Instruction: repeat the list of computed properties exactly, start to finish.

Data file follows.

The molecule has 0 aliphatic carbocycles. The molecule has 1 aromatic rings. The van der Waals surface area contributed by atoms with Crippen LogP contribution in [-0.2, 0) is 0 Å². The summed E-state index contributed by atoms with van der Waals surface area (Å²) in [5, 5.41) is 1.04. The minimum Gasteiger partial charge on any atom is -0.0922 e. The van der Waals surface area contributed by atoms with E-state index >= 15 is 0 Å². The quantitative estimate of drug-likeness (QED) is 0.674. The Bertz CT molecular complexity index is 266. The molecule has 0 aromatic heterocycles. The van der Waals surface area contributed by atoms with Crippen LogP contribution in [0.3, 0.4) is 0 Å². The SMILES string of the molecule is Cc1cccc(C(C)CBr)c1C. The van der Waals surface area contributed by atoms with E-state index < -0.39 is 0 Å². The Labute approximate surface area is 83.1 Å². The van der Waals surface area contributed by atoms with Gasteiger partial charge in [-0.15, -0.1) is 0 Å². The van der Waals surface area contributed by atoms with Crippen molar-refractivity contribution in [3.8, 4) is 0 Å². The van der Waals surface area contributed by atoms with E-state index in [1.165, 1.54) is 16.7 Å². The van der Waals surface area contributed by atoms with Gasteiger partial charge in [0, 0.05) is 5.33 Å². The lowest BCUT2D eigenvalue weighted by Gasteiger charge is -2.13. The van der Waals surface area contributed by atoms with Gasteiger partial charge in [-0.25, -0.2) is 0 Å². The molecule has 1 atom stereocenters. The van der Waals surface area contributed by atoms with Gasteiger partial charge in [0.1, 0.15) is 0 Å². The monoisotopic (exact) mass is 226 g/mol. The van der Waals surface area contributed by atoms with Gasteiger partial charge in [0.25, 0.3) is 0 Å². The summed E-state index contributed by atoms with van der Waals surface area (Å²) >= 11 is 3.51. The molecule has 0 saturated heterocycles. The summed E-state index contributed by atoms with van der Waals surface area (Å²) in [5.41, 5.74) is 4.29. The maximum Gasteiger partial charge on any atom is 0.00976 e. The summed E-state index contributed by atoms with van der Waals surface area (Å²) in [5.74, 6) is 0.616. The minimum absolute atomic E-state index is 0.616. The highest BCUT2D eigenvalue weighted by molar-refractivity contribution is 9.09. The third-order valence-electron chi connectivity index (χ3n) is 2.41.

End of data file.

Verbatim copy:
The molecule has 0 aliphatic carbocycles. The molecule has 1 aromatic rings. The van der Waals surface area contributed by atoms with Crippen LogP contribution in [-0.2, 0) is 0 Å². The summed E-state index contributed by atoms with van der Waals surface area (Å²) in [5, 5.41) is 1.04. The minimum Gasteiger partial charge on any atom is -0.0922 e. The van der Waals surface area contributed by atoms with E-state index >= 15 is 0 Å². The quantitative estimate of drug-likeness (QED) is 0.674. The Bertz CT molecular complexity index is 266. The molecule has 0 aromatic heterocycles. The van der Waals surface area contributed by atoms with Crippen LogP contribution in [0.3, 0.4) is 0 Å². The SMILES string of the molecule is Cc1cccc(C(C)CBr)c1C. The van der Waals surface area contributed by atoms with E-state index < -0.39 is 0 Å². The Labute approximate surface area is 83.1 Å². The van der Waals surface area contributed by atoms with Gasteiger partial charge in [-0.15, -0.1) is 0 Å². The van der Waals surface area contributed by atoms with Crippen molar-refractivity contribution in [3.8, 4) is 0 Å². The van der Waals surface area contributed by atoms with E-state index in [1.165, 1.54) is 16.7 Å². The van der Waals surface area contributed by atoms with Gasteiger partial charge in [0, 0.05) is 5.33 Å². The lowest BCUT2D eigenvalue weighted by Gasteiger charge is -2.13. The van der Waals surface area contributed by atoms with Gasteiger partial charge in [-0.25, -0.2) is 0 Å². The molecule has 1 atom stereocenters. The van der Waals surface area contributed by atoms with Gasteiger partial charge in [0.1, 0.15) is 0 Å². The monoisotopic (exact) mass is 226 g/mol. The van der Waals surface area contributed by atoms with Gasteiger partial charge in [0.25, 0.3) is 0 Å². The summed E-state index contributed by atoms with van der Waals surface area (Å²) >= 11 is 3.51. The molecule has 0 saturated heterocycles. The summed E-state index contributed by atoms with van der Waals surface area (Å²) in [5.41, 5.74) is 4.29. The maximum Gasteiger partial charge on any atom is 0.00976 e. The summed E-state index contributed by atoms with van der Waals surface area (Å²) in [5.74, 6) is 0.616. The minimum absolute atomic E-state index is 0.616. The highest BCUT2D eigenvalue weighted by molar-refractivity contribution is 9.09. The third-order valence-electron chi connectivity index (χ3n) is 2.41.